Swelling, called lymphedema, occurs when lymph fluids build up just under the skin. It can occur after radiation or surgery to treat any type of cancer. It is most often associated with treatment of breast cancer, melanoma, prostate cancer, lymphoma, and cancers of the female or male reproductive organs.

Lymphedema most often occurs in the arms and legs, but it can happen in other parts of the body including the face, neck, abdomen, and genitals. Other conditions, such as heart disease, also can cause these symptoms.

Symptoms of lymphedema include swelling or a heavy feeling in an area like your arm, leg, or abdomen; a tight feeling in the skin; or an itching or burning feeling in the legs. If you experience any of these symptoms, tell your doctor. The chance of improving lymphedema is better if treatment begins early.

Here are some things that might help prevent or relieve lymphedema.

  • Watch for signs of swelling or infection (redness, pain, heat, and fever). Tell your doctor if your arm or leg is painful or swollen.
  • Avoid getting cuts, insect bites, or sunburn in the affected area.
  • Keep your skin clean and use lotion to keep it moist.
  • Wear loose-fitting clothing on your arms and legs.

The goal of lymphedema treatment is to control the swelling and to keep other problems from developing or getting worse. Your doctor may suggest keeping your arm or leg raised above your chest for periods of time, wearing compression bandages, or special types of massages. Under a doctor's guidance, some forms of exercise may also help control lymphedema.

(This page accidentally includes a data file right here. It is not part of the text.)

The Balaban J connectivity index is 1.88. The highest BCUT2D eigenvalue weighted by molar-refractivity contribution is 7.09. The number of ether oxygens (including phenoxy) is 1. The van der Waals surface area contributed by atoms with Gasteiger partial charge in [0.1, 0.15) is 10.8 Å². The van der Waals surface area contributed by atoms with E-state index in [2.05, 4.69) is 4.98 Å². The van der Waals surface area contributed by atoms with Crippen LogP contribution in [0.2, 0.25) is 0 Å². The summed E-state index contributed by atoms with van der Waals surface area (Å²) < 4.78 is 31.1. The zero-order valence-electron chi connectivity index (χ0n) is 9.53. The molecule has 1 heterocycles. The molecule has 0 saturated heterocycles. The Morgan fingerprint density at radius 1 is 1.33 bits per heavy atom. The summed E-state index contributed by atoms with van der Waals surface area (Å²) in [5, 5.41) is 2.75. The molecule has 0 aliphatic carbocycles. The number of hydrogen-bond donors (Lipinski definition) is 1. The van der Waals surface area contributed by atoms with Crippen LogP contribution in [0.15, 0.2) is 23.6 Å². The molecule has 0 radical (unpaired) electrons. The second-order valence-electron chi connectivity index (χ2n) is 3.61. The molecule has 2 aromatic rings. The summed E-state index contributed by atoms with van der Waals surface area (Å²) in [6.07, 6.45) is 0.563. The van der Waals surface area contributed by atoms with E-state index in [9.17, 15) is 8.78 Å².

Mouth and Teeth Problems

Many cancer survivors develop problems with their mouth or teeth. Radiation or surgery to the head and neck can cause problems with your teeth and gums, the lining of your mouth, and glands that make saliva. Certain types of chemotherapy can cause the same problems as well as dry mouth, cavities, and a change in the sense of taste.

The advice to help prevent and relieve mouth and teeth problems is the same for cancer survivors as for people who have not had cancer. Brush your teeth and gums after every meal and at bedtime, and floss your teeth daily. If you have dentures, clean them after every meal and have them checked to make sure they fit well.

Another tip is to avoid foods that may irritate your mouth. For example, sharp or crunchy foods such as chips could scrape or cut your mouth. Foods that are spicy or high in acid, such as citrus fruits and juices, tobacco products, and alcoholic drinks also can bother your mouth.